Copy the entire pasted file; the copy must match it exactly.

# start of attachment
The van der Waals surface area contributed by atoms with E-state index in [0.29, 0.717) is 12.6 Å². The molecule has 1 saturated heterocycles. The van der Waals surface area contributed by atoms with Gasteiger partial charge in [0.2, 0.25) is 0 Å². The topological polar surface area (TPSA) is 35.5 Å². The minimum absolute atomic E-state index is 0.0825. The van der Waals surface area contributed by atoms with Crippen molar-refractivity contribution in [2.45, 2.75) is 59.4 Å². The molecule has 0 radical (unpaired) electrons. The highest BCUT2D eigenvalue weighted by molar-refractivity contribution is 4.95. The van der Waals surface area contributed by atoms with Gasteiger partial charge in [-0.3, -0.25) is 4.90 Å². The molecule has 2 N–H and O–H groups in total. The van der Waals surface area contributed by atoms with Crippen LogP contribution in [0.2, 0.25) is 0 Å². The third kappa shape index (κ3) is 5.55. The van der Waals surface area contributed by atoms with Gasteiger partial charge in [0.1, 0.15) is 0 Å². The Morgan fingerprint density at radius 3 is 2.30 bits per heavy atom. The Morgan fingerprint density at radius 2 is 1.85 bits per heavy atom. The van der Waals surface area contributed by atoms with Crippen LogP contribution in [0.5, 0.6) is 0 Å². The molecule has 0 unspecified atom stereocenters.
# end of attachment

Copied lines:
The van der Waals surface area contributed by atoms with E-state index in [0.29, 0.717) is 12.6 Å². The molecule has 1 saturated heterocycles. The van der Waals surface area contributed by atoms with Gasteiger partial charge in [0.2, 0.25) is 0 Å². The topological polar surface area (TPSA) is 35.5 Å². The minimum absolute atomic E-state index is 0.0825. The van der Waals surface area contributed by atoms with Crippen molar-refractivity contribution in [2.45, 2.75) is 59.4 Å². The molecule has 0 radical (unpaired) electrons. The highest BCUT2D eigenvalue weighted by molar-refractivity contribution is 4.95. The van der Waals surface area contributed by atoms with Gasteiger partial charge in [-0.3, -0.25) is 4.90 Å². The molecule has 2 N–H and O–H groups in total. The van der Waals surface area contributed by atoms with Crippen LogP contribution in [0.2, 0.25) is 0 Å². The third kappa shape index (κ3) is 5.55. The van der Waals surface area contributed by atoms with Gasteiger partial charge in [0.1, 0.15) is 0 Å². The Morgan fingerprint density at radius 3 is 2.30 bits per heavy atom. The Morgan fingerprint density at radius 2 is 1.85 bits per heavy atom. The van der Waals surface area contributed by atoms with Crippen LogP contribution in [0.5, 0.6) is 0 Å². The molecule has 0 unspecified atom stereocenters.